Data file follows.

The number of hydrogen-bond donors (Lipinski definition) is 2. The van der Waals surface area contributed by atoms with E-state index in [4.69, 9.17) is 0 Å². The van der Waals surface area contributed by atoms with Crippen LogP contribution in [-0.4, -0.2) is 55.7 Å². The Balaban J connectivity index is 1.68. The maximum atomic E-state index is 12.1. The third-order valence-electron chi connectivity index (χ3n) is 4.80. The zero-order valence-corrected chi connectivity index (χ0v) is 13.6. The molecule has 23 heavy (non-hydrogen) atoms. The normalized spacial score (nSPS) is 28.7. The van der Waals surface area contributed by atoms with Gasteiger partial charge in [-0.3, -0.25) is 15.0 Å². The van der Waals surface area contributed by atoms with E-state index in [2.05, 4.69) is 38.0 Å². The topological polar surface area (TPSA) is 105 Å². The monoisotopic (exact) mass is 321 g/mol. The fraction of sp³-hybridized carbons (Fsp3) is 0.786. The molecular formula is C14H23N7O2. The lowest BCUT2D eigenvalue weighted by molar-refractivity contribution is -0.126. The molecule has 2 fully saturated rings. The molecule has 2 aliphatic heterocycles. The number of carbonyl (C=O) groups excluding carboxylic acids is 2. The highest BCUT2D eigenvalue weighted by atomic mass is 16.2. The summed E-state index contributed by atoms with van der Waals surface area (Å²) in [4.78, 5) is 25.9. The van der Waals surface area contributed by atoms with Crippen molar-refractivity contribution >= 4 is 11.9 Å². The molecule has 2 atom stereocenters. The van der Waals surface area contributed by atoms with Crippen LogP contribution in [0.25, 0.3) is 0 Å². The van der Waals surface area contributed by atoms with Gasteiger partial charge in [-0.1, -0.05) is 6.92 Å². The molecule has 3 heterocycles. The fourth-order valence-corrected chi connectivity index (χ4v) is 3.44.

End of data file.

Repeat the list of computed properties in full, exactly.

The number of hydrogen-bond donors (Lipinski definition) is 2. The van der Waals surface area contributed by atoms with E-state index in [4.69, 9.17) is 0 Å². The van der Waals surface area contributed by atoms with Crippen LogP contribution in [-0.4, -0.2) is 55.7 Å². The Balaban J connectivity index is 1.68. The maximum atomic E-state index is 12.1. The third-order valence-electron chi connectivity index (χ3n) is 4.80. The zero-order valence-corrected chi connectivity index (χ0v) is 13.6. The molecule has 23 heavy (non-hydrogen) atoms. The normalized spacial score (nSPS) is 28.7. The van der Waals surface area contributed by atoms with Gasteiger partial charge in [-0.3, -0.25) is 15.0 Å². The van der Waals surface area contributed by atoms with E-state index in [2.05, 4.69) is 38.0 Å². The topological polar surface area (TPSA) is 105 Å². The monoisotopic (exact) mass is 321 g/mol. The fraction of sp³-hybridized carbons (Fsp3) is 0.786. The molecular formula is C14H23N7O2. The lowest BCUT2D eigenvalue weighted by molar-refractivity contribution is -0.126. The molecule has 2 fully saturated rings. The molecule has 2 aliphatic heterocycles. The number of carbonyl (C=O) groups excluding carboxylic acids is 2. The highest BCUT2D eigenvalue weighted by atomic mass is 16.2. The summed E-state index contributed by atoms with van der Waals surface area (Å²) in [4.78, 5) is 25.9. The van der Waals surface area contributed by atoms with Crippen molar-refractivity contribution >= 4 is 11.9 Å². The molecule has 2 atom stereocenters. The van der Waals surface area contributed by atoms with Crippen LogP contribution in [0.25, 0.3) is 0 Å². The van der Waals surface area contributed by atoms with Gasteiger partial charge in [-0.1, -0.05) is 6.92 Å². The molecule has 3 heterocycles. The fourth-order valence-corrected chi connectivity index (χ4v) is 3.44.